Green Building and The Environment

Carpet for Business Green Building and The Environment

Carpet: A Sustainability Success Story

The carpet industry has suceeded in making carpet more sustainable and environmentally responsible than ever before. As almost all commercial carpet is certified as Green Label Plus, you can be sure that the carpet you select emits the very lowest VOCs possible. The GLP testing program meets or exceeds all regulatory requirements for emissions, including CA 01350, and is accredited by the American National Standards Institute (ANSI) to ISO Guide 65 specifications.

Meeting the Environmental Standard

Architects, designers and end users seeking environmentally preferred building materials can now identify carpet that has a reduced environmental impact through the ANSI/NSF 140 Sustainable Carpet Assessment Standard.  NSF International has been developing public  health standards and certification programs since 1944.  ANSI/NSF 140 was the first multi-attribute ANSI-approved standard for environmentally preferred building materials.ANSI accreditation is a further assurance that the products tested and certified by CRI are green building products that meet high standards for indoor air quality.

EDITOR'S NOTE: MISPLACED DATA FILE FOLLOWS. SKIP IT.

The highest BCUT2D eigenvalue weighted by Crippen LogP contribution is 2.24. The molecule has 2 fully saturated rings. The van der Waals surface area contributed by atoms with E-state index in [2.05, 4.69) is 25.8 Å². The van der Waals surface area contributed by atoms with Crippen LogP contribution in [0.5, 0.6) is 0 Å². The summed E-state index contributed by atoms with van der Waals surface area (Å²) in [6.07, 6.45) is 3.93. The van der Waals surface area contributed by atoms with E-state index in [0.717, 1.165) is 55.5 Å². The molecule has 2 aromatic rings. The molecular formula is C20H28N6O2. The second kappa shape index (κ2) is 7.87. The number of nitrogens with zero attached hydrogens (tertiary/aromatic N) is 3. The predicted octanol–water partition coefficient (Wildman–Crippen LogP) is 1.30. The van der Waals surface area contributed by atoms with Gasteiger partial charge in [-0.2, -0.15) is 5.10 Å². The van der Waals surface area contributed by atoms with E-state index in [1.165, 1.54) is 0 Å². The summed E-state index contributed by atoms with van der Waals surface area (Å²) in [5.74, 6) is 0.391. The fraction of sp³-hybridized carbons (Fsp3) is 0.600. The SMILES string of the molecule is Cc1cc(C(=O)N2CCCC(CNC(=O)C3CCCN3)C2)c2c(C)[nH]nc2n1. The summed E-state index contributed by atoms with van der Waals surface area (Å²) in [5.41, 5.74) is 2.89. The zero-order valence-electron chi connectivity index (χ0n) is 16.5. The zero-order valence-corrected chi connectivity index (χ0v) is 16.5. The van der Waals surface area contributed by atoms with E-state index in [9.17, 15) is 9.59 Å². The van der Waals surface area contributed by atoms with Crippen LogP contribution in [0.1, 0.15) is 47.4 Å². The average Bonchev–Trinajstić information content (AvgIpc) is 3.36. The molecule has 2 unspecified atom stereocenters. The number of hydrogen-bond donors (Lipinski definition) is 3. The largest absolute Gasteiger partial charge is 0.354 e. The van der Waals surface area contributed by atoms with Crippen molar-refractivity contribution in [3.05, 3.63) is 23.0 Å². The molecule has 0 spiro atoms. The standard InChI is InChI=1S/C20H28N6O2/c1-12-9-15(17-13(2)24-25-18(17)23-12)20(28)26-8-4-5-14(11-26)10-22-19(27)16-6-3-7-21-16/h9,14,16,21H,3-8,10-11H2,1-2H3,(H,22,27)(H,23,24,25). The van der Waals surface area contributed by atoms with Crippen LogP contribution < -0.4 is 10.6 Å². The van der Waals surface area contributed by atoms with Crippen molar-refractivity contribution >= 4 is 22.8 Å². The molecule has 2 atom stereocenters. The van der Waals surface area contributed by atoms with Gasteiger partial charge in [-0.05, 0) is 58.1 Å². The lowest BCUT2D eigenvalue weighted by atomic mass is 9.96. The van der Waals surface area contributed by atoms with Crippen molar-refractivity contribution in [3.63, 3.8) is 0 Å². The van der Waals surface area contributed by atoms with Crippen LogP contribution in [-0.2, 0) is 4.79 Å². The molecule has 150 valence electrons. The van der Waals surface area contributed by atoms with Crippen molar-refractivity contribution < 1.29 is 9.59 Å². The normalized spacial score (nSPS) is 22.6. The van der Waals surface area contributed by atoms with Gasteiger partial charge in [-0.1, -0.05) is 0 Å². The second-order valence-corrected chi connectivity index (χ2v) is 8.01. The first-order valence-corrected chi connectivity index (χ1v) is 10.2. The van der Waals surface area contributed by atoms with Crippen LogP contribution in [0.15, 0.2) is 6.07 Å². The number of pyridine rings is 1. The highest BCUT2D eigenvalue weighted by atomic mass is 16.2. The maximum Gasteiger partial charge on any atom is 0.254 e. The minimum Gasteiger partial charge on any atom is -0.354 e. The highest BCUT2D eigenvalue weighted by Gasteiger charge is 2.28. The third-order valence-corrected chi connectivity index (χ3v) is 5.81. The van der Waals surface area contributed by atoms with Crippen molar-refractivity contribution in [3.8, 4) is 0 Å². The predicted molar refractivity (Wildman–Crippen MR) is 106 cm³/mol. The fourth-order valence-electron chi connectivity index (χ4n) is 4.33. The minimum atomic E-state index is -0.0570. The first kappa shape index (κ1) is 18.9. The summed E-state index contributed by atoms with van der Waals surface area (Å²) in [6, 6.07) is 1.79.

LEEDing Into the Future

Carpet systems that meet or exceed CRI’s Green Label Plus programs can contribute one full Indoor Environmental Quality Credit to the LEED ratings of the U.S. Green Building Council

Projects can earn LEED credits by incorporating salvaged materials—such as refurbished, reused or recycled carpet—into plans for new construction or renovation. Projects can also earn credits by incorporating carpet containing recycled content materials. Recycled content carpet meets the same industry performance standards and carries the same manufacturer warranties as carpet without recycled content.

Taking CARE to Recycle

In addition, carpet manufacturers are voluntarily reducing the amount of old carpet that ends up in landfills. Through the Carpet America Recovery Effort (CARE), carpet companies, government entities and product suppliers are working to develop market-based solutions for the recycling and re-use of post-consumer carpet. Carpet materials are put back into carpet production or turned into things such as building materials and auto parts.

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